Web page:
In his book Brain Rules, John Medina writes, “Emotionally arousing events tend to be better remembered than neutral events.” A key goal, then, is to tap into the audience’s emotion and try to stir up feelings that will make their learning experience memorable.
What happens if you don’t feel like you’re able to tap into your audience’s emotions? How then can you help them to feel something?
Chris Ernst from the Bill and Melinda Gates Foundation recently offered a solution to this quandary.
Last week I had the opportunity to attend the Association for Talent Development Puget Sound (ATDps) chapter’s annual workplace learning conference. As soon as I walked into the room for the general session, I noticed something a little different.
On each table there was a container with Continue reading
The answer is: we look foolish.
A few weeks ago at the Online Learning Conference, I sat in a room and I was amused by a question the keynote speaker posed to the audience. She asked: what color is a yield sign? I turned to the person sitting next to me and said: yellow! She smiled and nodded. Such an easy question!
The problem was: we were wrong.
Not such an easy question. And when the answer was revealed, there was a collective palm-slapping-forehead sound that rang out across the ballroom.
In case you were wondering, a yield sign you’d see on the road today (and every day since 1971) actually looks like this: Continue reading
I went for a run the other day. I had set my sights on a 6.5-mile run along Lake Washington in Seattle. As I got going, I realized I was feeling really good. It felt like I could run forever.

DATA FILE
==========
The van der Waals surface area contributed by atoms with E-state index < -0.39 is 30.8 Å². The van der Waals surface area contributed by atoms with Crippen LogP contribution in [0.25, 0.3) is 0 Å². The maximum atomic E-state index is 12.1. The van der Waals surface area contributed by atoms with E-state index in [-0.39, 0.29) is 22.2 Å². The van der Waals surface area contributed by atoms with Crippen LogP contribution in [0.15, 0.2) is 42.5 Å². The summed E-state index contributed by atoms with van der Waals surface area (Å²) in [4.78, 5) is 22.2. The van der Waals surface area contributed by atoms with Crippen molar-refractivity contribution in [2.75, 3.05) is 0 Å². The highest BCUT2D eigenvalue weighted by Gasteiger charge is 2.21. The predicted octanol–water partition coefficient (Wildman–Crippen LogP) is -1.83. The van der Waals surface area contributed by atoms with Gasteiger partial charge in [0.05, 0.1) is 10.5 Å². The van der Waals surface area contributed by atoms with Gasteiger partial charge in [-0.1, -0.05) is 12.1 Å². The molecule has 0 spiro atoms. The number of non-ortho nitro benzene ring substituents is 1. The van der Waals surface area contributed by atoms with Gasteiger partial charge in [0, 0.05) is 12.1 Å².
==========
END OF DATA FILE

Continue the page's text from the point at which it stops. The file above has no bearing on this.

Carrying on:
I decided to test just how good I felt, and how long it might last. I picked up my pace to see what would happen. Did I suddenly have a magical power? Continue reading
I work at an eye bank. I’m surrounded by a lot of very smart people. We cure a lot of blindness. We want to cure more, so we’re growing.
As we grow and roles get more specialized, many of our departments have created technical training positions. While the people who fill those positions are among the best in the world at what they do, they’ve had very little exposure to trends and best practices in learning and professional development. Continue reading
Yes, training should first and foremost be about behavior change, skill transfer to on-the-job performance and ultimately it should be about impact to the organization. That doesn’t mean it should be boring – either in the delivery of the content or in the food options that we offer our learners.
It seems to me that sandwiches have become the lecture of meal options – a safe choice, everyone else is doing it, usually pretty boring and just not very memorable. Continue reading
I looked on in horror as the facilitator arched her back, lifted her shoulders, raised her arms as if she had claws, opened her mouth and let out something resembling a screech.
I was at the LINGOs Global Learning Forum, attending Kristin Hibler‘s session on “L&D Applications of Improv”, and one at a time we were all supposed to copy what the facilitator had just done.
Nope. Uh-uh. Continue reading